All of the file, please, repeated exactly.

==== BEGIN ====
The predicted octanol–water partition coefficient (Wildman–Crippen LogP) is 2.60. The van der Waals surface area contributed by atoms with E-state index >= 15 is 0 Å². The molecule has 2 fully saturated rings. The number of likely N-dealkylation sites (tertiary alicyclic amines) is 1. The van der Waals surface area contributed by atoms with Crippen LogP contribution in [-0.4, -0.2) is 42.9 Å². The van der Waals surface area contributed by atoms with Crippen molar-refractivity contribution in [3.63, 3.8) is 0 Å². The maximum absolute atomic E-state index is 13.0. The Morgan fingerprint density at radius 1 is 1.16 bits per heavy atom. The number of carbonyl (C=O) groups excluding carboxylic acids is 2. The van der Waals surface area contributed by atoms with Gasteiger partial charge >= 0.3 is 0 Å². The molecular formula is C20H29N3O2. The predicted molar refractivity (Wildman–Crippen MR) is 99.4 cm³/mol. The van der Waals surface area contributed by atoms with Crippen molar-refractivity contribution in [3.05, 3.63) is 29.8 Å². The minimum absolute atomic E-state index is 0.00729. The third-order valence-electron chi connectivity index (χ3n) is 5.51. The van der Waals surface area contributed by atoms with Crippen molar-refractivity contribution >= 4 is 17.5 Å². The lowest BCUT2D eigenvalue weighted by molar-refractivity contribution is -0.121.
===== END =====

The predicted octanol–water partition coefficient (Wildman–Crippen LogP) is 2.60. The van der Waals surface area contributed by atoms with E-state index >= 15 is 0 Å². The molecule has 2 fully saturated rings. The number of likely N-dealkylation sites (tertiary alicyclic amines) is 1. The van der Waals surface area contributed by atoms with Crippen LogP contribution in [-0.4, -0.2) is 42.9 Å². The van der Waals surface area contributed by atoms with Crippen molar-refractivity contribution in [3.63, 3.8) is 0 Å². The maximum absolute atomic E-state index is 13.0. The Morgan fingerprint density at radius 1 is 1.16 bits per heavy atom. The number of carbonyl (C=O) groups excluding carboxylic acids is 2. The van der Waals surface area contributed by atoms with Gasteiger partial charge >= 0.3 is 0 Å². The molecular formula is C20H29N3O2. The predicted molar refractivity (Wildman–Crippen MR) is 99.4 cm³/mol. The van der Waals surface area contributed by atoms with Crippen molar-refractivity contribution in [3.05, 3.63) is 29.8 Å². The minimum absolute atomic E-state index is 0.00729. The third-order valence-electron chi connectivity index (χ3n) is 5.51. The van der Waals surface area contributed by atoms with Crippen molar-refractivity contribution >= 4 is 17.5 Å². The lowest BCUT2D eigenvalue weighted by molar-refractivity contribution is -0.121.